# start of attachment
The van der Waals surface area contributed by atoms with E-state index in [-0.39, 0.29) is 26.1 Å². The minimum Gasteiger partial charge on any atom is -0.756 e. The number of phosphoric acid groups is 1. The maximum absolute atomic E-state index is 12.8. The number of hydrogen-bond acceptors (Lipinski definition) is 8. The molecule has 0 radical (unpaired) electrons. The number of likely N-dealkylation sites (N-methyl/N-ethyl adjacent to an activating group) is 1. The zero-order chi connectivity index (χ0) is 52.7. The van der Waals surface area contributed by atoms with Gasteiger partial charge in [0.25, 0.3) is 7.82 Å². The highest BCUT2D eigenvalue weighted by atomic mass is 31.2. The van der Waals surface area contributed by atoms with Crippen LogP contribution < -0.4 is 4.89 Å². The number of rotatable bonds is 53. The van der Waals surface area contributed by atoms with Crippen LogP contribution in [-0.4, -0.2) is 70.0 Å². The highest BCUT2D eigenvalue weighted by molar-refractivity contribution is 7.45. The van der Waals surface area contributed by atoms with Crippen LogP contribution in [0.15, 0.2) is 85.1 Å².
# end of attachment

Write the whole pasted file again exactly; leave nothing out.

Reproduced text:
The van der Waals surface area contributed by atoms with E-state index in [-0.39, 0.29) is 26.1 Å². The minimum Gasteiger partial charge on any atom is -0.756 e. The number of phosphoric acid groups is 1. The maximum absolute atomic E-state index is 12.8. The number of hydrogen-bond acceptors (Lipinski definition) is 8. The molecule has 0 radical (unpaired) electrons. The number of likely N-dealkylation sites (N-methyl/N-ethyl adjacent to an activating group) is 1. The zero-order chi connectivity index (χ0) is 52.7. The van der Waals surface area contributed by atoms with Gasteiger partial charge in [0.25, 0.3) is 7.82 Å². The highest BCUT2D eigenvalue weighted by atomic mass is 31.2. The van der Waals surface area contributed by atoms with Crippen LogP contribution < -0.4 is 4.89 Å². The number of rotatable bonds is 53. The van der Waals surface area contributed by atoms with Crippen LogP contribution in [-0.4, -0.2) is 70.0 Å². The highest BCUT2D eigenvalue weighted by molar-refractivity contribution is 7.45. The van der Waals surface area contributed by atoms with Crippen LogP contribution in [0.15, 0.2) is 85.1 Å².